Marjorie's Busy Days

Language: English
Published: 1 month ago
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"What do you say, King, railroad smash-up or shipwreck?"

"I say shipwreck, with an awfully desert island."

"I say shipwreck, too," said Kitty, "but I don't want to swim ashore."

"All right," agreed Marjorie, "shipwreck, then. I'll get the cocoanuts."

"Me, too," chimed in Rosy Posy. "Me tumble in the wet water, too!"

The speakers in this somewhat enigmatical conversation were the four Maynard children, and they were deciding on their morning's occupation. It was a gorgeous day in early September. The air, without being too cool, was just crisp enough to make one feel energetic, though indeed no special atmospheric conditions were required to make the four Maynards feel energetic. That was their normal state, and if they were specially gay and lively this morning, it was not because of the brisk, breezy day, but because they were reunited after their summer's separation.

Though they had many friends among the neighboring children, the Maynards were a congenial quartette, and had equally good times playing by themselves or with others. Their home occupied a whole block in the prettiest residence part of Rockwell, and the big square house sat in the midst of about seven acres of lawn and garden.

There were many fine old trees, grassy paths, and informal flower-beds, and here the children were allowed to do whatever they chose, but outside the place, without permission, they must not go.

There was a playground, a tennis court, and a fountain, but better than these they liked the corner full of fruit trees, called "the orchard," and another corner, where grapes grew on trellises, called "the vineyard." The barn and its surroundings, too, often proved attractive, for the Maynards' idea of playing were by no means confined to quiet or decorous games.

The house itself was surrounded by broad verandas, and on the southern one of these, in the morning sunshine, the four held conclave.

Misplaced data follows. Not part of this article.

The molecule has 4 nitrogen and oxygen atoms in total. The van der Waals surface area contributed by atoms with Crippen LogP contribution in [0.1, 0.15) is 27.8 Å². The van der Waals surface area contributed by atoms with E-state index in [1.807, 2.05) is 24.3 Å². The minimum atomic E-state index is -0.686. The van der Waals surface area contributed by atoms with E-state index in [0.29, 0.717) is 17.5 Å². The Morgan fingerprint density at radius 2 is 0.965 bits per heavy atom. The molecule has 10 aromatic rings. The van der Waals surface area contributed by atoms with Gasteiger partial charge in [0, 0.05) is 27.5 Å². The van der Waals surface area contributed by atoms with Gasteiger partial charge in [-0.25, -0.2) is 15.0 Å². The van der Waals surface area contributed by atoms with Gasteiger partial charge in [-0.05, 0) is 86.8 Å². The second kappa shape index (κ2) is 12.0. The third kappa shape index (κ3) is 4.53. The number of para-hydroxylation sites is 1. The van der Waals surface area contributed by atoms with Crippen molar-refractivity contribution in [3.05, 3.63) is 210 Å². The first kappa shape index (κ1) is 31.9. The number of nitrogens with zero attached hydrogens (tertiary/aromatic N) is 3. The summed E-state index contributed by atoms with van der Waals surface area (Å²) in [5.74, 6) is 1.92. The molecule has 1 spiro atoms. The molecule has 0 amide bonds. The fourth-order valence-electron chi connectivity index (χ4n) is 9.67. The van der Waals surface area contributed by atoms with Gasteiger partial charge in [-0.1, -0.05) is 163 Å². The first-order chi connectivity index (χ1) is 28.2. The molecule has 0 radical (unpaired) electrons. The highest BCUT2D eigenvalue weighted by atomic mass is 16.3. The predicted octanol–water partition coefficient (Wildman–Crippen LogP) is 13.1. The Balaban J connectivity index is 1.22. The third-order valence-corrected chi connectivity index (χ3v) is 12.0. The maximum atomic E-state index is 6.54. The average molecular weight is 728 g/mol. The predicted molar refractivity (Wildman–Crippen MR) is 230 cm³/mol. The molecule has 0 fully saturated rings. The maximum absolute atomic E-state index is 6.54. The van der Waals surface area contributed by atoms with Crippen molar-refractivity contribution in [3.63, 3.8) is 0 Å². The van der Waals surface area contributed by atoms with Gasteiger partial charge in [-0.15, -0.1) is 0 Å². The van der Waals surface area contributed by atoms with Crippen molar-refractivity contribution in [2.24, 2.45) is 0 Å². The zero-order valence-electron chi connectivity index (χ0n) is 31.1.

Kingdon, the eldest, was the only boy, and oftener than not his will was law. But this was usually because he had such splendid ideas about games and how to play them, that his sisters gladly fell in with his plans.

But Marjorie was not far behind her brother in ingenuity, and when they all set to work, or rather, set to play, the games often became very elaborate and exciting. "Shipwreck" was always a favorite, because it could develop in so many ways. Once they were shipwrecked no rescue was possible, unless help appeared from some unexpected quarter. It might be a neighbor's child coming to see them, or it might be a servant, or one of their own parents, but really rescued they must be by actual outsiders. Unless, indeed, they could build a raft and save themselves, but this they had never accomplished.

The desert island was selected, and this time they chose a certain grassy knoll under an immense old maple tree.

Marjorie disappeared in the direction of the kitchen, and, after a time, came back with a small basket, apparently well-filled.

With this she scampered away to the "desert island," and soon returned, swinging the empty basket. Tossing this into the house, she announced that she was ready.

Then the four went to the big, double, wooden swing, and got in.

Kitty carried her doll, Arabella, from which she was seldom separated, and Rosy Posy hugged her big white Teddy Bear, who was named Boffin and who accompanied the baby on all expeditions.

The swing, to-day, was an ocean steamer.

"Have your tickets ready!" called out Kingdon, as his passengers swarmed up the gangplank, which he had thoughtfully laid from the ground to the low step of the swing....